Pooled data from 2 clinical trials of the H3-receptor antagonist/inverse agonist show it improved cataplexy and excessive daytime sleepiness in patients with narcolepsy who were most hampered by symptoms.
Michael J. Thorpy, MBChB
Pitolisant (Wakix; Harmony Biosciences) treatment is associated with improvements in patients with narcolepsy who experience severe symptom burden, the results presented at SLEEP 2020 from 2 pooled trials studies of the histamine 3 (H3)-receptor antagonist/inverse agonist suggest.1
All told, those on pitolisant experienced significantly greater improvements in excessive daytime sleepiness and cataplexy compared with placebo based on a post hoc analysis of 2 randomized trials lasting 7 and 8 weeks in adults. The analysis was conducted by Michael J. Thorpy, MBChB, director, Sleep-Wake Disorders Center, Montefiore Medical Center, and professor of neurology, Albert Einstein College of Medicine, and colleagues.
“Recent literature suggests that histamine may play an important role in narcolepsy,” Thorpy, et al. noted, adding that the results highlight that role in narcolepsy.
The data show that those randomized to pitolisant experienced significantly greater mean changes in Epworth Sleepiness Scale (ESS) scores (—6.1 points) compared to those on placebo (–2.6 points; P = .0002), as well as significant decreases in cataplexy rates (—17.9) compared to placebo (–2.7; rate ratio, 0.35 [95% CI, 0.26–0.47]; P <.001). At baseline, the respective rates of cataplexy for the pitolisant and placebo groups were 21.8 and 20.9, compared to final rates of 3.9 and 18.2.
The analyses included 3 independent patient subgroups: those with a baseline score of >16 on the Epworth Sleepiness Scale (ESS; pitolisant: n = 54; placebo: n = 54), sleep latency of ≤8 minutes on the Maintenance of Wakefulness Test (MWT; pitolisant: n = 59; placebo: n = 46), and ≥15 cataplexy attacks per week (pitolisant: n = 20; placebo: n = 11).
Notably, a markedly larger percentage of patients treated with pitolisant were deemed responders to treatment compared to placebo for an ESS score reduction of ≥3 (pitolisant: 68.5%; placebo: 35.2%; P = .0006), as well as for a final ESS score ≤10 (pitolisant: 35.2%; placebo: 9.3%; P = .0026). The mean increase in sleep latency on the MWT was also significantly greater for pitolisant patients (7.0 minutes) compared with placebo counterparts (3.4 minutes; P = .0089).
The adverse event (AE) profile in the analysis populations was considered consistent with the known safety profile for the Harmony Biosciences agent. Headache was the most common AE in pitolisant-treated patients, ranging from 10.0% to 20.4%.
Overall, pitolisant was considered well tolerated in clinical trials, with participants typically experiencing few AEs, primarily headache, insomnia, nausea, and anxiety—consistent with its mechanism of action.2,3 Long-term safety data for pitolisant in individuals with narcolepsy are currently limited to the HARMONY III trial in adults (NCT01399606),4 with a complementary prolonged open-label study ongoing in pediatric patients (NCT02611687).
Previously, pitolisant was shown to have minimal risk of abuse in preclinical and clinical studies, and it remains the only antinarcoleptic drug not scheduled as a controlled substance in the United States.2 In the HARMONY CTP (NCT01800045) and HARMONY I (NCT01067222) trials, no patients on pitolisant experienced amphetamine-like withdrawal syndrome during the withdrawal phase, whereas this AE occurred in several patients treated with modafinil.2,3 Patients taking pitolisant also did not experience hypersomnia or fatigue upon treatment interruption, and Beck Depression Inventory scores improved significantly from baseline compared with placebo (P = .02), and the blood chemistry and hematological and cardiovascular parameters were consistent with those of controls.2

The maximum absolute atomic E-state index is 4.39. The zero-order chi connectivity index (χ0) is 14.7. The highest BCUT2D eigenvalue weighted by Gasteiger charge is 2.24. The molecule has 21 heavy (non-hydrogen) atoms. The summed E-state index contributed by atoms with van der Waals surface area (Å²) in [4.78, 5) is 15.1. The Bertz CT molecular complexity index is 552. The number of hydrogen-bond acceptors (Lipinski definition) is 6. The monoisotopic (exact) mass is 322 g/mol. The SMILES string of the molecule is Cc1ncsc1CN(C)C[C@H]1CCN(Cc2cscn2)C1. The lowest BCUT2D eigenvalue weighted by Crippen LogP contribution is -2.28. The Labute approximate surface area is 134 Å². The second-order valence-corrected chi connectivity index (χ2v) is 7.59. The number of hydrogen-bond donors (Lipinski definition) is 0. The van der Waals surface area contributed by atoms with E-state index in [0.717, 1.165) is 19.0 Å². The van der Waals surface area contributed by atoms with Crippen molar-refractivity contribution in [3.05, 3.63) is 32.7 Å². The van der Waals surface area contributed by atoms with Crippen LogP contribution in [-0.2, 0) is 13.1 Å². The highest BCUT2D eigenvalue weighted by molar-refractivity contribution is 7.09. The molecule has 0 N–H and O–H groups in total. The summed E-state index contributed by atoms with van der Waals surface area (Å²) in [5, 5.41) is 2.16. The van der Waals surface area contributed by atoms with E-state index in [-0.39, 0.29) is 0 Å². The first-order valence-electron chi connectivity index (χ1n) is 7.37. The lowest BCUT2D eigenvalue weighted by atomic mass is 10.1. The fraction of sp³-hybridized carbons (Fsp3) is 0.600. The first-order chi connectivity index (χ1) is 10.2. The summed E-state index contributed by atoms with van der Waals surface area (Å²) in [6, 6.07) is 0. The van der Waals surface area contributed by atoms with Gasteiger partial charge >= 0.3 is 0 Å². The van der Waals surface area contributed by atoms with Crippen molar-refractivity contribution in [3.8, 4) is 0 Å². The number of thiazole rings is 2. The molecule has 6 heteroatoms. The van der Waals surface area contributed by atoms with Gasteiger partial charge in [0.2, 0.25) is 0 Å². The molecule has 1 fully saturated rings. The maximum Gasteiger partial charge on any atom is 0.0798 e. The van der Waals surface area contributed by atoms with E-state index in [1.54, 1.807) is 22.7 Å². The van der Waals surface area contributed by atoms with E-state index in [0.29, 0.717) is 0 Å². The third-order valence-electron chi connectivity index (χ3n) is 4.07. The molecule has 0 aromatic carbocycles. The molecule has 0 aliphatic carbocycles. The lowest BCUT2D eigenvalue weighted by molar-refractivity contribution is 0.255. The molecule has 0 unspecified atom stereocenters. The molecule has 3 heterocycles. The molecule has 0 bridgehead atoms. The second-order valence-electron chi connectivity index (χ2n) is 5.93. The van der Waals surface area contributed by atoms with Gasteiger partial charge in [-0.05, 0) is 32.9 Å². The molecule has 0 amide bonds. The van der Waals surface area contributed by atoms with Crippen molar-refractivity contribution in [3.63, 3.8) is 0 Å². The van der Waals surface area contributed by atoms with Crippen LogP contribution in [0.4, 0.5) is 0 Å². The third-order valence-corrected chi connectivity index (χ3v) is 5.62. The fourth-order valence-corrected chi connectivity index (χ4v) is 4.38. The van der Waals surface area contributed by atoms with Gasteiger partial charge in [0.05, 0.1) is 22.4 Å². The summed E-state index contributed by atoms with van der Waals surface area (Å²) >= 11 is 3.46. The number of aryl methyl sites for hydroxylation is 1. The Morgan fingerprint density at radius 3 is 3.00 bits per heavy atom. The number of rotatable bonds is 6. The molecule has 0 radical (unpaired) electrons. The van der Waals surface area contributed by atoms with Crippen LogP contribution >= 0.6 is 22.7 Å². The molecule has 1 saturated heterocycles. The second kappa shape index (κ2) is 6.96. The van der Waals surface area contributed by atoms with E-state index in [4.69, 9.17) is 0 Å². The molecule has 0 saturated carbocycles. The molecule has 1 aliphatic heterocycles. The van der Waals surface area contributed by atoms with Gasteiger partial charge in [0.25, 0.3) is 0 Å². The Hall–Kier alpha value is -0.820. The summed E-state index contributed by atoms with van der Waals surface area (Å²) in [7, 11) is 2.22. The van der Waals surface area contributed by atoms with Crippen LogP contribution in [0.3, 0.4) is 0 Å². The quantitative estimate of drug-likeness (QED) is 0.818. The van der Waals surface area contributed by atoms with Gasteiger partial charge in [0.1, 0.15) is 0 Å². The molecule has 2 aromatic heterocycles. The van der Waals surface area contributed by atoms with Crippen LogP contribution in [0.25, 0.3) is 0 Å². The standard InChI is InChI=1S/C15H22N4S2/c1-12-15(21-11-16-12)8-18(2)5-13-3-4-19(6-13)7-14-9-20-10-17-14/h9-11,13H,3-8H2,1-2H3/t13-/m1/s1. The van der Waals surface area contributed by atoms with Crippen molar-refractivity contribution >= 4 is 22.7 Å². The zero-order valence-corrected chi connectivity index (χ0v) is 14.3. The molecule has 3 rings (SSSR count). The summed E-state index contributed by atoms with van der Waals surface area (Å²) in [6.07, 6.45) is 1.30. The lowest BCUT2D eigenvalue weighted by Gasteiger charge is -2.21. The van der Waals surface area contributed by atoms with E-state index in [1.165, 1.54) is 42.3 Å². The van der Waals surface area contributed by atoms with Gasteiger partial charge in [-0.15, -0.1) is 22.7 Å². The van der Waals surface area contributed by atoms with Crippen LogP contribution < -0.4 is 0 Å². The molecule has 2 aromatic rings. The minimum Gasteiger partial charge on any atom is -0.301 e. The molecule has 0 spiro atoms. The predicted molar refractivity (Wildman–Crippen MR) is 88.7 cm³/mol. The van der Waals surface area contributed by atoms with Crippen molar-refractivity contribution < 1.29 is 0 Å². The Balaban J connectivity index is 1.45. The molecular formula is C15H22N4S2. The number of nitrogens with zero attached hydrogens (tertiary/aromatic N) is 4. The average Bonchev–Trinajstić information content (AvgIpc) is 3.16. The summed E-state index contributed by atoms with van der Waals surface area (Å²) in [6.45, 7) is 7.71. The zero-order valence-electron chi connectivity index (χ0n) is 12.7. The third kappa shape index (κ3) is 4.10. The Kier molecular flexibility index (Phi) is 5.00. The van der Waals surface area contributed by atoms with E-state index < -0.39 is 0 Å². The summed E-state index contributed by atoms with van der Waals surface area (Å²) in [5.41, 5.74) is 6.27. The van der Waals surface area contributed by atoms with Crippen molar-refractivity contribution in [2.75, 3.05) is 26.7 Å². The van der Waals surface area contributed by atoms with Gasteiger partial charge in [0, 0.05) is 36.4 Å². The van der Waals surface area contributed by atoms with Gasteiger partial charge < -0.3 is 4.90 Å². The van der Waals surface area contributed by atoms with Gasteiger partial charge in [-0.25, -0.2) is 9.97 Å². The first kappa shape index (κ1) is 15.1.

Earlier this year, a group of sleep medicine experts, including Russell Rosenberg, PhD, DABSM; Kiran Maski, MD, MPH; Alon Avidan, MD, MPH; and Eveline Honig, MD, MPH, participated in a NeurologyLive Peer Exchange discussion led by Thorpy regarding the use of pitolisant for treatment of excessive daytime sleepiness associated with narcolepsy.
The conversation included thoughts on its unique mechanism of action that increases histamine in the brain, its once-daily dosing, and its classification as a nonscheduled medication. Watch that discussion below.
For more coverage of SLEEP 2020, click here.
1. Davis CW, Kallweit U, Krahn LE, Vaughn B, Thorpy MJ. Efficacy of pitolisant in patients with high burden of narcolepsy symptoms. SLEEP 2020. Abstract 0762.
2. Lamb YN. Pitolisant: a review in narcolepsy with or without cataplexy. CNS Drugs. 2020;34(2):207-218. doi:10.1007/s40263-020-00703-x
3. Dauvilliers Y, Bassetti C, Lammers GJ, et al; HARMONY I Study Group. Pitolisant versus placebo or modafinil in patients with narcolepsy: a double-blind, randomised trial. Lancet Neurol. 2013;12(11):1068-1075. doi:10.1016/S1474-4422(13)70225-4
4. Li S, Yang J. Pitolisant for treating patients with narcolepsy. Expert Rev Clin Pharmacol. 2020;13(2):79-84. doi:10.1080/17512433.2020.1714435
5. Szakacs Z, Dauvilliers Y, Mikhaylov V, et al; HARMONY-CTP Study Group. Safety and efficacy of pitolisant on cataplexy in patients with narcolepsy: a randomised, double-blind, placebo-controlled trial. Lancet Neurol. 2017;16(3):200-207. doi:10.1016/S1474-4422(16)30333-7
6. Harmony Biosciences presents 5-year data on pitolisant at international narcolepsy symposium. News release. Harmony Biosciences. September 11, 2018. Accessed August 31, 2020. https://www.harmonybiosciences.com/newsroom/harmony-biosciences-presents-5-year-data-on-pitolisant-at-international/